After a branch of the Meizhou Dongpo restaurant chain banned smoking, revenue dropped by 5 to 8 per cent in the first two months, but picked up as word got out to nonsmokers, deputy manager Guo Xiaodong said.

“Smoke-free restaurant: A mountain forest in the city,” posters in the restaurant say. A man with a pack of cigarettes by his plate grumpily relents when his friend reminds him he can’t light up.

“Some customers didn’t understand why there was a ban in a restaurant – a public place. They think cigarettes and liquor can’t be separated,” Mr Guo said.

In 2005, China ratified World Health Organisation rules urging the country, within three years, to restrict tobacco advertising and sponsorship, put tougher health warnings on cigarettes, raise tobacco prices and taxes, curb second-hand smoke, prohibit cigarette sales to minors, and clamp down on smuggling.

“The problem is there are commercial interests that make it hard,” said Sarah England, who heads the tobacco control department of the organisation’s Beijing office.

She was referring to the state-run tobacco industry, which made 388 billion yuan last year, up 25 per cent compared with a year earlier.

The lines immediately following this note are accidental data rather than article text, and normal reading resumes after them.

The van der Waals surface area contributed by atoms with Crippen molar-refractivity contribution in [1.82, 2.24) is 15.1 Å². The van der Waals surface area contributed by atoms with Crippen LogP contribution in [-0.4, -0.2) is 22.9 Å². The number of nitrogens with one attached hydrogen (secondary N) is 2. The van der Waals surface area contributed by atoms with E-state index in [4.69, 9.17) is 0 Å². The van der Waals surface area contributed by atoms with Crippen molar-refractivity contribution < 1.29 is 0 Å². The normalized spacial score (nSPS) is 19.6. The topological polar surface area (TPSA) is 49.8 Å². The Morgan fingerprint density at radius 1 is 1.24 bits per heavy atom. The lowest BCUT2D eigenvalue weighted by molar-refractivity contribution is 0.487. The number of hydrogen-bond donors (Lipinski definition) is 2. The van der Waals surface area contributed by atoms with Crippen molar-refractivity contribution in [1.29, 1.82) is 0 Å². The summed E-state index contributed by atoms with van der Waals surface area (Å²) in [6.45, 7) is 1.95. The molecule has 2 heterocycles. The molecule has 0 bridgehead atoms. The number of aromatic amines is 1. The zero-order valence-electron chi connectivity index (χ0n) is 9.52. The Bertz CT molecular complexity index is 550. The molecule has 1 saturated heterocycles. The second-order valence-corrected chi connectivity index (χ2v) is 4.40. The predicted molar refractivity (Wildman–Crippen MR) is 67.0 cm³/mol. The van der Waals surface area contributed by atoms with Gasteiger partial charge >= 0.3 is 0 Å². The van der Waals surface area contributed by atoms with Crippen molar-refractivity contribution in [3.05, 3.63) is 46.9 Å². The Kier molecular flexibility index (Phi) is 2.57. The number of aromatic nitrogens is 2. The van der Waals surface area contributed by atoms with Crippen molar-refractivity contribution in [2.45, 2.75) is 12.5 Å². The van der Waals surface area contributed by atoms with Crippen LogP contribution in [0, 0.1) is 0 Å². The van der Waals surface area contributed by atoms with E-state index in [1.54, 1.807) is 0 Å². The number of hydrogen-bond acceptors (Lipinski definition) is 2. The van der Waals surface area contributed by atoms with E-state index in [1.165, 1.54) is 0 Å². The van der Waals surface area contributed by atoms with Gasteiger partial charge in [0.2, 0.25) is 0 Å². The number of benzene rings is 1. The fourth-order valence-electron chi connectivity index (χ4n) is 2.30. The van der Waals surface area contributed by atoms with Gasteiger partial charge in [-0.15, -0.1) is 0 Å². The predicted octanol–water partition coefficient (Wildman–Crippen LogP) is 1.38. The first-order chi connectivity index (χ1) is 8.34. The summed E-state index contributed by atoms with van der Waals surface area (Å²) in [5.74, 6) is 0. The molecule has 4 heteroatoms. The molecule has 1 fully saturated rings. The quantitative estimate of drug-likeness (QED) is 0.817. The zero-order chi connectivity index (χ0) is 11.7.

Wales: Support For Smoking Ban – 1 Year On

On the first anniversary of the smoking ban in Wales, figures show that just 79 people have been issued with fines for breaking the law. The Welsh Assembly reports that there have been consistently high rates of compliance in Wales and growing support for the public health legislation, which outlawed smoking in all enclosed public and workplaces.

The latest survey suggests that 84% of adults in Wales support smoke-free public places, compared with 71% before the ban, according to the Welsh Assembly Government.

The Assembly Government is now expected to focus its attention on, and try to promote, smoke-free homes, in a bid to reduce children’s exposure to second-hand smoke.

Dr Tony Jewell, Wales’ chief medical officer, said, “The introduction of the smoking ban in enclosed public places has been a milestone for public health and the single most important measure that the Welsh Assembly Government could take to improve the health of the nation and reduce health inequalities.”

Wales was the first country in the UK to vote in favour of a smoking ban, but because it lacked law-making powers, the legislation was not introduced until April last year – after Scotland and Ireland.

But in the year since the ban, air quality in pubs has improved by up to 77%, in line with the Scottish experience.

About a third of Wales’ adult smokers – a quarter of the population smokes – said that they were smoking fewer cigarettes.

The Assembly Government expects the health benefits of the ban to be similar to those in Scotland.

Early research findings from Scotland, where smoke-free legislation came into force in March 2006, have been extremely positive. These include a 17% reduction in heart attack admissions and an 86% reduction in bar workers’ exposure to second-hand smoke.

Western Mail, 31/3/08